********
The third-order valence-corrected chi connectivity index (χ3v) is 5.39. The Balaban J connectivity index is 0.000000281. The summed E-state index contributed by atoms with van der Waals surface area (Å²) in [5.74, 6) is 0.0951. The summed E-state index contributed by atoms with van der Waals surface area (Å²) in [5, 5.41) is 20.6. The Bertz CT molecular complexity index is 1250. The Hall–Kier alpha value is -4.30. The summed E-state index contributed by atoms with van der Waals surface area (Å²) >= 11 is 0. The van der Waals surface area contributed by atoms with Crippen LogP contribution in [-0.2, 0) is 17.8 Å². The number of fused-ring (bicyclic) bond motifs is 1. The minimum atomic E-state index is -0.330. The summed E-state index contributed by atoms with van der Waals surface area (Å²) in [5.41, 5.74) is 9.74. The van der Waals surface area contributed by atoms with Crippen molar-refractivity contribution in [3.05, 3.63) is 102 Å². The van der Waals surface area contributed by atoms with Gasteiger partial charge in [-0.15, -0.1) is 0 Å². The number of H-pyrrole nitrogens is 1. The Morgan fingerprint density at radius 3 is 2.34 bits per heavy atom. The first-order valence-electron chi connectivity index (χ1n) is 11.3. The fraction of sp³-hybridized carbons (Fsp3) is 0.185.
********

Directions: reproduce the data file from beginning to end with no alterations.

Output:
The third-order valence-corrected chi connectivity index (χ3v) is 5.39. The Balaban J connectivity index is 0.000000281. The summed E-state index contributed by atoms with van der Waals surface area (Å²) in [5.74, 6) is 0.0951. The summed E-state index contributed by atoms with van der Waals surface area (Å²) in [5, 5.41) is 20.6. The Bertz CT molecular complexity index is 1250. The Hall–Kier alpha value is -4.30. The summed E-state index contributed by atoms with van der Waals surface area (Å²) >= 11 is 0. The van der Waals surface area contributed by atoms with Crippen LogP contribution in [-0.2, 0) is 17.8 Å². The number of fused-ring (bicyclic) bond motifs is 1. The minimum atomic E-state index is -0.330. The summed E-state index contributed by atoms with van der Waals surface area (Å²) in [5.41, 5.74) is 9.74. The van der Waals surface area contributed by atoms with Crippen molar-refractivity contribution in [3.05, 3.63) is 102 Å². The van der Waals surface area contributed by atoms with Gasteiger partial charge in [-0.15, -0.1) is 0 Å². The number of H-pyrrole nitrogens is 1. The Morgan fingerprint density at radius 3 is 2.34 bits per heavy atom. The first-order valence-electron chi connectivity index (χ1n) is 11.3. The fraction of sp³-hybridized carbons (Fsp3) is 0.185.